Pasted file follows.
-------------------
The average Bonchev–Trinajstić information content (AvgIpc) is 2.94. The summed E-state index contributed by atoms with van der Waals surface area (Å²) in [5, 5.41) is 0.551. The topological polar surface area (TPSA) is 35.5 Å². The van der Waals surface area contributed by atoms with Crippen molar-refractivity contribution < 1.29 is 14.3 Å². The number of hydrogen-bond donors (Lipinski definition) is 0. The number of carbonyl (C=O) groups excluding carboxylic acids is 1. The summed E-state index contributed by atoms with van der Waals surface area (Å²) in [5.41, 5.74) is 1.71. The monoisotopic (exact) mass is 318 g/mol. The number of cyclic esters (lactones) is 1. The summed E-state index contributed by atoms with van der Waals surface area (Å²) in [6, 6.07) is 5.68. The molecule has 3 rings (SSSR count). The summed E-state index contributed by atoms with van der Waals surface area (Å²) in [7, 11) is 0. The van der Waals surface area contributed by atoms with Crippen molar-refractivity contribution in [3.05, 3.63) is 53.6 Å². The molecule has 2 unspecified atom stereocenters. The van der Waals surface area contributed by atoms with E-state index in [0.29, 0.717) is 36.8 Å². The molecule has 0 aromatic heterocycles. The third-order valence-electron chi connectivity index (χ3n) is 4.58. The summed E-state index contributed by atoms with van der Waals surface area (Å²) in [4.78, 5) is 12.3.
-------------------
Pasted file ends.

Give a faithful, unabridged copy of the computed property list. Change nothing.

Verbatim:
The average Bonchev–Trinajstić information content (AvgIpc) is 2.94. The summed E-state index contributed by atoms with van der Waals surface area (Å²) in [5, 5.41) is 0.551. The topological polar surface area (TPSA) is 35.5 Å². The van der Waals surface area contributed by atoms with Crippen molar-refractivity contribution < 1.29 is 14.3 Å². The number of hydrogen-bond donors (Lipinski definition) is 0. The number of carbonyl (C=O) groups excluding carboxylic acids is 1. The summed E-state index contributed by atoms with van der Waals surface area (Å²) in [5.41, 5.74) is 1.71. The monoisotopic (exact) mass is 318 g/mol. The number of cyclic esters (lactones) is 1. The summed E-state index contributed by atoms with van der Waals surface area (Å²) in [6, 6.07) is 5.68. The molecule has 3 rings (SSSR count). The summed E-state index contributed by atoms with van der Waals surface area (Å²) in [7, 11) is 0. The van der Waals surface area contributed by atoms with Crippen molar-refractivity contribution in [3.05, 3.63) is 53.6 Å². The molecule has 2 unspecified atom stereocenters. The van der Waals surface area contributed by atoms with E-state index in [0.29, 0.717) is 36.8 Å². The molecule has 0 aromatic heterocycles. The third-order valence-electron chi connectivity index (χ3n) is 4.58. The summed E-state index contributed by atoms with van der Waals surface area (Å²) in [4.78, 5) is 12.3.